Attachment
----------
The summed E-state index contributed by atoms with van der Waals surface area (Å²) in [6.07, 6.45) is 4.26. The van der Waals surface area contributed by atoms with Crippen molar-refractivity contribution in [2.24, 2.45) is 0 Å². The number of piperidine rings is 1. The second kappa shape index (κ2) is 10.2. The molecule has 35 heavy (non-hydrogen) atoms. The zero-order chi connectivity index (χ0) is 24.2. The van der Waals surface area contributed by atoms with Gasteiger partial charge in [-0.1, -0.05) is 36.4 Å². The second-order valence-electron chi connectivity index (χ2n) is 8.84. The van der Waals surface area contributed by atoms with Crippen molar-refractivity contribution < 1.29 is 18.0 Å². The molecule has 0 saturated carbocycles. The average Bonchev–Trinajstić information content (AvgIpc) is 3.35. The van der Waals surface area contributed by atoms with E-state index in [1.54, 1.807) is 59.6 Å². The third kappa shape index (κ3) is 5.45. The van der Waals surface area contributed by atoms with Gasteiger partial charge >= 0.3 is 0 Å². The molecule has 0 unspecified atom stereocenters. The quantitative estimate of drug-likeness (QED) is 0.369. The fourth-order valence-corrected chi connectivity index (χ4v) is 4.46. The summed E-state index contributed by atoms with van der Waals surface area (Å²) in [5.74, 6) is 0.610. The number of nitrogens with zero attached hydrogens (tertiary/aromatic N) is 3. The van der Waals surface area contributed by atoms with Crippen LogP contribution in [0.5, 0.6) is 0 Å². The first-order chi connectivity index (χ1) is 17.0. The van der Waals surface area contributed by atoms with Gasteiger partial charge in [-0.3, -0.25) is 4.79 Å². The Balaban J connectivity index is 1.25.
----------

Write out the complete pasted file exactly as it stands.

The summed E-state index contributed by atoms with van der Waals surface area (Å²) in [6.07, 6.45) is 4.26. The van der Waals surface area contributed by atoms with Crippen molar-refractivity contribution in [2.24, 2.45) is 0 Å². The number of piperidine rings is 1. The second kappa shape index (κ2) is 10.2. The molecule has 35 heavy (non-hydrogen) atoms. The zero-order chi connectivity index (χ0) is 24.2. The van der Waals surface area contributed by atoms with Gasteiger partial charge in [-0.1, -0.05) is 36.4 Å². The second-order valence-electron chi connectivity index (χ2n) is 8.84. The van der Waals surface area contributed by atoms with Crippen molar-refractivity contribution < 1.29 is 18.0 Å². The molecule has 0 saturated carbocycles. The average Bonchev–Trinajstić information content (AvgIpc) is 3.35. The van der Waals surface area contributed by atoms with E-state index in [1.54, 1.807) is 59.6 Å². The third kappa shape index (κ3) is 5.45. The van der Waals surface area contributed by atoms with Gasteiger partial charge >= 0.3 is 0 Å². The molecule has 0 unspecified atom stereocenters. The quantitative estimate of drug-likeness (QED) is 0.369. The fourth-order valence-corrected chi connectivity index (χ4v) is 4.46. The summed E-state index contributed by atoms with van der Waals surface area (Å²) in [5.74, 6) is 0.610. The number of nitrogens with zero attached hydrogens (tertiary/aromatic N) is 3. The van der Waals surface area contributed by atoms with Crippen LogP contribution in [0.5, 0.6) is 0 Å². The first-order chi connectivity index (χ1) is 17.0. The van der Waals surface area contributed by atoms with Gasteiger partial charge in [-0.3, -0.25) is 4.79 Å². The Balaban J connectivity index is 1.25.